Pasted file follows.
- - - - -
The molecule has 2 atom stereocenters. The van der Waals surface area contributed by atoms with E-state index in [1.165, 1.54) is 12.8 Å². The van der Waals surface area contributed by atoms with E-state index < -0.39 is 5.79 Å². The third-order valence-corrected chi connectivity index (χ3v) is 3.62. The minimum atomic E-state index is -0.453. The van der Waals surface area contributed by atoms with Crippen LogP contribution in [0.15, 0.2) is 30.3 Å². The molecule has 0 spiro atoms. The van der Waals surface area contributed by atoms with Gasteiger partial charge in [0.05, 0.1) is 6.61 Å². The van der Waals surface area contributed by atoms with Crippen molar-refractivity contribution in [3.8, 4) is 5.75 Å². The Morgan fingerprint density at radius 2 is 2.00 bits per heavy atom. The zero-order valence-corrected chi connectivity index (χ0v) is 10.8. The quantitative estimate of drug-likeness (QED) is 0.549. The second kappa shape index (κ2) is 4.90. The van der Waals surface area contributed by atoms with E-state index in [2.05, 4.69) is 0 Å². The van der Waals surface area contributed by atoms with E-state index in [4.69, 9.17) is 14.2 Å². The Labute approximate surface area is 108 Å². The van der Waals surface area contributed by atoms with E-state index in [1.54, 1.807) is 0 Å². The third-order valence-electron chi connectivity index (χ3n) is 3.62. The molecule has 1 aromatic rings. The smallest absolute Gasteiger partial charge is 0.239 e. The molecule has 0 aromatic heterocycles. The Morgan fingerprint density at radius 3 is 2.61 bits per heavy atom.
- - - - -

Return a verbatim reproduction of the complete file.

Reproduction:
The molecule has 2 atom stereocenters. The van der Waals surface area contributed by atoms with E-state index in [1.165, 1.54) is 12.8 Å². The van der Waals surface area contributed by atoms with E-state index < -0.39 is 5.79 Å². The third-order valence-corrected chi connectivity index (χ3v) is 3.62. The minimum atomic E-state index is -0.453. The van der Waals surface area contributed by atoms with Crippen LogP contribution in [0.15, 0.2) is 30.3 Å². The molecule has 0 spiro atoms. The van der Waals surface area contributed by atoms with Gasteiger partial charge in [0.05, 0.1) is 6.61 Å². The van der Waals surface area contributed by atoms with Crippen molar-refractivity contribution in [3.8, 4) is 5.75 Å². The Morgan fingerprint density at radius 2 is 2.00 bits per heavy atom. The zero-order valence-corrected chi connectivity index (χ0v) is 10.8. The quantitative estimate of drug-likeness (QED) is 0.549. The second kappa shape index (κ2) is 4.90. The van der Waals surface area contributed by atoms with E-state index in [2.05, 4.69) is 0 Å². The van der Waals surface area contributed by atoms with E-state index in [4.69, 9.17) is 14.2 Å². The Labute approximate surface area is 108 Å². The van der Waals surface area contributed by atoms with E-state index in [1.54, 1.807) is 0 Å². The third-order valence-electron chi connectivity index (χ3n) is 3.62. The molecule has 1 aromatic rings. The smallest absolute Gasteiger partial charge is 0.239 e. The molecule has 0 aromatic heterocycles. The Morgan fingerprint density at radius 3 is 2.61 bits per heavy atom.